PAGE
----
• Diana Downard, 26, a Bernie Sanders supporter who now says she will vote for Hillary Clinton, has drinks with friends at a pub in Denver on July 6, 2016. "Millennials have been described as apathetic, but they're absolutely not," says Downard "Millennials have a very nuanced understanding of the political world." (AP Photo/Brennan Linsley)

    Divided America: Diverse millennials are no voting monolith

    The oldest millennials — nearing 20 when airplanes slammed into New York City’s Twin Towers — are old enough to remember the relative economic prosperity of the 1990s, and when a different Clinton was running for president. The nation’s youngest adults — now nearing 20 themselves — find it hard to recall a reality without terrorism and economic worry.

  • Diana Downard, 26, a Bernie Sanders supporter who now says she will vote for Hillary Clinton, has drinks with friends at a pub in Denver on July 6, 2016. "Millennials have been described as apathetic, but they're absolutely not," says Downard "Millennials have a very nuanced understanding of the political world." (AP Photo/Brennan Linsley)

    Divided America: Diverse millennials are no voting monolith

    The oldest millennials — nearing 20 when airplanes slammed into New York City’s Twin Towers — are old enough to remember the relative economic prosperity of the 1990s, and when a different Clinton was running for president. The nation’s youngest adults — now nearing 20 themselves — find it hard to recall a reality without terrorism and economic worry.

  • Diana Downard, 26, a Bernie Sanders supporter who now says she will vote for Hillary Clinton, has drinks with friends at a pub in Denver on July 6, 2016. "Millennials have been described as apathetic, but they're absolutely not," says Downard "Millennials have a very nuanced understanding of the political world." (AP Photo/Brennan Linsley)

    Divided America: Diverse millennials are no voting monolith

    America’s oldest millennials — nearing 20 when airplanes slammed into the World Trade Center — can remember the economic prosperity of the 1990s, and when a different Clinton ran for president. The younger end of the generation — now nearing 20 — can’t recall a time without terrorism or economic worry.

  • In this Sunday, Oct. 11, 2015 file photo, a Palestinian woman walks by Jewish child as he lights candles where a stabbing attack took place last week in Jerusalem's Old City. A new poll of Israelis and Palestinians released on Monday, Aug. 22, 2016, found that a slim majority on both sides still favor a peace settlement establishing a Palestinian state alongside Israel, despite years of conflict and deadlock in negotiations. The results of the joint poll may provide some small signs of encouragement when peace prospects appear bleak. (AP Photo/Oded Balilty, File)

    Poll shows that most Israelis, Palestinians still seek peace

    JERUSALEM (AP) — Israeli authorities on Monday confirmed that they have begun the process of expanding an Israeli settlement in Hebron, a West Bank city that has been the focus of nearly a year of violence.

  • Diana Downard, 26, a Bernie Sanders supporter who now says she will vote for Hillary Clinton, has drinks with friends at a pub in Denver on July 6, 2016. "Millennials have been described as apathetic, but they're absolutely not," says Downard "Millennials have a very nuanced understanding of the political world." (AP Photo/Brennan Linsley)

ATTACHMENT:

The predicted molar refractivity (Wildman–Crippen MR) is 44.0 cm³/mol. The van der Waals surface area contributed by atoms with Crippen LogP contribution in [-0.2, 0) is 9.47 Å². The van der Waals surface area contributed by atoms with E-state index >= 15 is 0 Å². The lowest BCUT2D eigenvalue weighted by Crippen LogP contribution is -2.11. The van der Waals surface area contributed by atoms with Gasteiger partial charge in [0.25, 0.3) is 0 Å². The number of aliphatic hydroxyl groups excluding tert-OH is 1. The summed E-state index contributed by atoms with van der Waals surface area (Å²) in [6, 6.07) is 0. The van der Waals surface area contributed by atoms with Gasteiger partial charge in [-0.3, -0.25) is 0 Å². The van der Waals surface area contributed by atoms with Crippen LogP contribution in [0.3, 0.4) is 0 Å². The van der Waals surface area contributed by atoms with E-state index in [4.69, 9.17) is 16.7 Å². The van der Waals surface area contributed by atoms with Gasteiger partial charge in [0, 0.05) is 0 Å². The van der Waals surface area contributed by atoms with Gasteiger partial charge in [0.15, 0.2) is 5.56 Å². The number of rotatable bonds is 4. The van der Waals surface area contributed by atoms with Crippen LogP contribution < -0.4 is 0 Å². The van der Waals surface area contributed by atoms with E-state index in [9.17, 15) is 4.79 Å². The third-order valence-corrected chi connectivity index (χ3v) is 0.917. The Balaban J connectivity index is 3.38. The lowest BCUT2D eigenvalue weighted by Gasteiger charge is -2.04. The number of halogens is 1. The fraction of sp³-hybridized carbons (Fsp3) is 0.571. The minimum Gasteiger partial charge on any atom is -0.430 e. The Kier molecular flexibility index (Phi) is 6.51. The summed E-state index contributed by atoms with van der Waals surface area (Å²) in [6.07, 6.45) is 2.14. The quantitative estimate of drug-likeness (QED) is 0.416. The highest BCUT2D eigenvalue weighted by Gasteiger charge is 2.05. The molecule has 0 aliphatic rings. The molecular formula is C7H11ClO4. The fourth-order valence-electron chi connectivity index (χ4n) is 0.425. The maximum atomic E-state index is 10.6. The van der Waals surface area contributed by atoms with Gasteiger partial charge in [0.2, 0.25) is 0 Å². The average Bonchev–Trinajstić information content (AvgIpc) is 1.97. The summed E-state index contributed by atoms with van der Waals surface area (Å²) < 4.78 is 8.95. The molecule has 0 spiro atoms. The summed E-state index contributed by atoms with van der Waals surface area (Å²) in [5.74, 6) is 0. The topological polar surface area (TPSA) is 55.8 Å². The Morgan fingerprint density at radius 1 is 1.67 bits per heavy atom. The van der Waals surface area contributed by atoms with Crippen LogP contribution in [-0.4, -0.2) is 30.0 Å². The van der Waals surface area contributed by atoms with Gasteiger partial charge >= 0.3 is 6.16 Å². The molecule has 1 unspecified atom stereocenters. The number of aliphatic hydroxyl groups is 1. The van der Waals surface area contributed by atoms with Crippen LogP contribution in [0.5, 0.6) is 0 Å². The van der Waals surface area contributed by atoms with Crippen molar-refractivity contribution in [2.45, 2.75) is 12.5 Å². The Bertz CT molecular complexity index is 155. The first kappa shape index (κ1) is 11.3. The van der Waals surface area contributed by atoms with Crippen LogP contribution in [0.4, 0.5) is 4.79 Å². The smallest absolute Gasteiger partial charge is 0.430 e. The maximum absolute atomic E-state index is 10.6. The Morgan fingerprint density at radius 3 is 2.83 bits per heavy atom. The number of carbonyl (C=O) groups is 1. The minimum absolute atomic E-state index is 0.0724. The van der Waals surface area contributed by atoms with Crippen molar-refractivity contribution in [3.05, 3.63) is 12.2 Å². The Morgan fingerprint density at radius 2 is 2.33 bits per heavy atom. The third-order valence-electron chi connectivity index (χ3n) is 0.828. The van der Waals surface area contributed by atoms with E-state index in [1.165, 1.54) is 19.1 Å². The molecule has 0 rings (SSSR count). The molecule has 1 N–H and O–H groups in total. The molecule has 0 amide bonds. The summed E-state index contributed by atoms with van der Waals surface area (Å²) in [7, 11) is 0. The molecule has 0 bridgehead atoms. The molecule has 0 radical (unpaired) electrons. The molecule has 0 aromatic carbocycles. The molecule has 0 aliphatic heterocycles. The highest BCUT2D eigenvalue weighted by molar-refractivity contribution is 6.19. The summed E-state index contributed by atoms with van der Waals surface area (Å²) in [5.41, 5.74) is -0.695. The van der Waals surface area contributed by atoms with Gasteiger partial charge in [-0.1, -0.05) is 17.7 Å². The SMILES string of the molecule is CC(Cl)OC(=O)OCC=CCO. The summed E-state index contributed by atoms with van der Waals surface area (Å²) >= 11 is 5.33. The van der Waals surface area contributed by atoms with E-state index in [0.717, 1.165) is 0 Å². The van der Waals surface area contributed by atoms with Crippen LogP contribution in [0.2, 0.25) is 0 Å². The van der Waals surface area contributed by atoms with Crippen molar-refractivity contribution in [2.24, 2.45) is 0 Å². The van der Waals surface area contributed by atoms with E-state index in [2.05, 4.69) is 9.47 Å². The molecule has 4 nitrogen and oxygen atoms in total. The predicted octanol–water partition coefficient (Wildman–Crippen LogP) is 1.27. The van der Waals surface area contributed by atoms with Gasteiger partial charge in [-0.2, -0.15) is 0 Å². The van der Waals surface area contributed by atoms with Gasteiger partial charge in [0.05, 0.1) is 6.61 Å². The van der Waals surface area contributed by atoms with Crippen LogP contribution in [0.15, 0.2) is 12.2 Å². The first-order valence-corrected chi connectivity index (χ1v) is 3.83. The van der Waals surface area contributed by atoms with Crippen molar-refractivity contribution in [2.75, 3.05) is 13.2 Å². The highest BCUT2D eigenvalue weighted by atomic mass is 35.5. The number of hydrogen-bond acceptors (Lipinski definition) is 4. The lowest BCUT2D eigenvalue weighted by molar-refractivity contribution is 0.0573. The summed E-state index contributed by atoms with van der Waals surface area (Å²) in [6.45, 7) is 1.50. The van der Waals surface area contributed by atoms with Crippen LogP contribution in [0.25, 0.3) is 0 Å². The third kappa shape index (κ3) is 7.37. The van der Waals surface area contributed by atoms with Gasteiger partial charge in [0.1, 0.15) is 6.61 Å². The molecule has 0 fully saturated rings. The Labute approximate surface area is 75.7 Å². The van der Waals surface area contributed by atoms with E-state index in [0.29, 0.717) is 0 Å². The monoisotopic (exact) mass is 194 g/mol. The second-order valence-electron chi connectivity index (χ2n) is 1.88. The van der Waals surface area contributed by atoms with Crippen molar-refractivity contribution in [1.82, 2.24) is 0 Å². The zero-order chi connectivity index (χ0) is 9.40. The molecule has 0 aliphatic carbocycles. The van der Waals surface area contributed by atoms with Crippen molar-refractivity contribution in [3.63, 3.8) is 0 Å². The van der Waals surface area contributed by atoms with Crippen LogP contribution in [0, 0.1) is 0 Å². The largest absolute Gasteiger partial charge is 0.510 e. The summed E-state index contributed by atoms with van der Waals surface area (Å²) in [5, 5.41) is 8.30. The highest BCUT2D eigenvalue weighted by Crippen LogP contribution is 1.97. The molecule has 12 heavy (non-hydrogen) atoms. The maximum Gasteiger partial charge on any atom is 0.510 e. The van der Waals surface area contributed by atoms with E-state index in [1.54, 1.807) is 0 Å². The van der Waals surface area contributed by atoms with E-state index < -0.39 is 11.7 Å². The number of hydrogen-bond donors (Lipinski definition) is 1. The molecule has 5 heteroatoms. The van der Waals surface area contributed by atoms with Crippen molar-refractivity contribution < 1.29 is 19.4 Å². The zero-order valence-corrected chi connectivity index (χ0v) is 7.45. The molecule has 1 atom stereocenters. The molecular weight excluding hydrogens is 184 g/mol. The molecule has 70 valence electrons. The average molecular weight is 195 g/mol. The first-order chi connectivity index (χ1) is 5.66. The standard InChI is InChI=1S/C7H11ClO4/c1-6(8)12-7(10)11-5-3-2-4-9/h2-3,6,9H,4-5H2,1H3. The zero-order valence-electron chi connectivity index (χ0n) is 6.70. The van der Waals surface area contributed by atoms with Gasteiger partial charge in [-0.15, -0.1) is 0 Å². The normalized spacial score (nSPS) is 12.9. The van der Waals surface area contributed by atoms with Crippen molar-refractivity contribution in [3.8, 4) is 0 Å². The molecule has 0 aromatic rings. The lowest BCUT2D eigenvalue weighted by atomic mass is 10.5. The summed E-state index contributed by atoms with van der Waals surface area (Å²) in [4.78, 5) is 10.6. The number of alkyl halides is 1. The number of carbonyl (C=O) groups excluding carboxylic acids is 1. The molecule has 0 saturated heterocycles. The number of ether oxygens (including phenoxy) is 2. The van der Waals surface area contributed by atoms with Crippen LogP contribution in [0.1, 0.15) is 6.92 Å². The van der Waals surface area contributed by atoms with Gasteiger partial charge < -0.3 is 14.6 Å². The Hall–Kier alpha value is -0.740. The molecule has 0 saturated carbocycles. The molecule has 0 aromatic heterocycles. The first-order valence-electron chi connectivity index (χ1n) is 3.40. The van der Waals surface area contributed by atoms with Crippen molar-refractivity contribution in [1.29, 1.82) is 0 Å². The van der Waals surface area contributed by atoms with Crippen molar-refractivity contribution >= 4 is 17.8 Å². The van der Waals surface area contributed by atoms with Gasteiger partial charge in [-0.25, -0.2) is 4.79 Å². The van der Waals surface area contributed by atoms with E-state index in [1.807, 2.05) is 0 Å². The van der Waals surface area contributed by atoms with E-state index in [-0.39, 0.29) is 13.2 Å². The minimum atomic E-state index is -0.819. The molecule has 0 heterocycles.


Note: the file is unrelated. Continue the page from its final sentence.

Divided America: Diverse millennials are no voting monolith

    America’s oldest millennials — nearing 20 when airplanes slammed into the World Trade Center — can remember the economic prosperity of the 1990s, and when a different Clinton ran for president. The younger end of the generation — now nearing 20 — can’t recall a time without terrorism or economic worry.

  • Democratic presidential candidate Hillary Clinton, joined by New York Police Department Commissioner Bill Bratton, left, and others, meets with law enforcement leaders at John Jay College of Criminal Justice in New York, Thursday, Aug. 18, 2016. (AP Photo/Carolyn Kaster)

    In spite of email controversy, Clinton holds edge over Trump

    NEW YORK (AP) — Hillary Clinton can’t seem to escape her use of a private email server as she runs for president. But faced with the choice of Donald Trump, voters seem willing to tolerate the questions it raises about Clinton’s honesty because of their distaste for the Republican nominee.

  • In this Jan. 24, 2013 file photo, Executive Producer Stephen Bannon poses at the premiere of "Sweetwater" during the 2013 Sundance Film Festival in Park City, Utah. Republican Donald Trump is overhauling his campaign again, bringing in Breitbart News' Bannon as campaign CEO and promoting pollster Kellyanne Conway to campaign manager. Trump told The Associated Press in a phone interview early Wednesday, Aug. 17, 2016, that he has known both individuals for a long time. (Photo by Danny Moloshok/Invision/AP, File)

    Republican Donald Trump shaking up campaign

    NEW YORK (AP) — Frustrated with his troubled candidacy, Donald Trump is hinging his presidential hopes on a risky bet: that the fiery populism and freewheeling style that won him the Republican nomination give him a better shot at the White House than uniting his party and rallying moderate voters.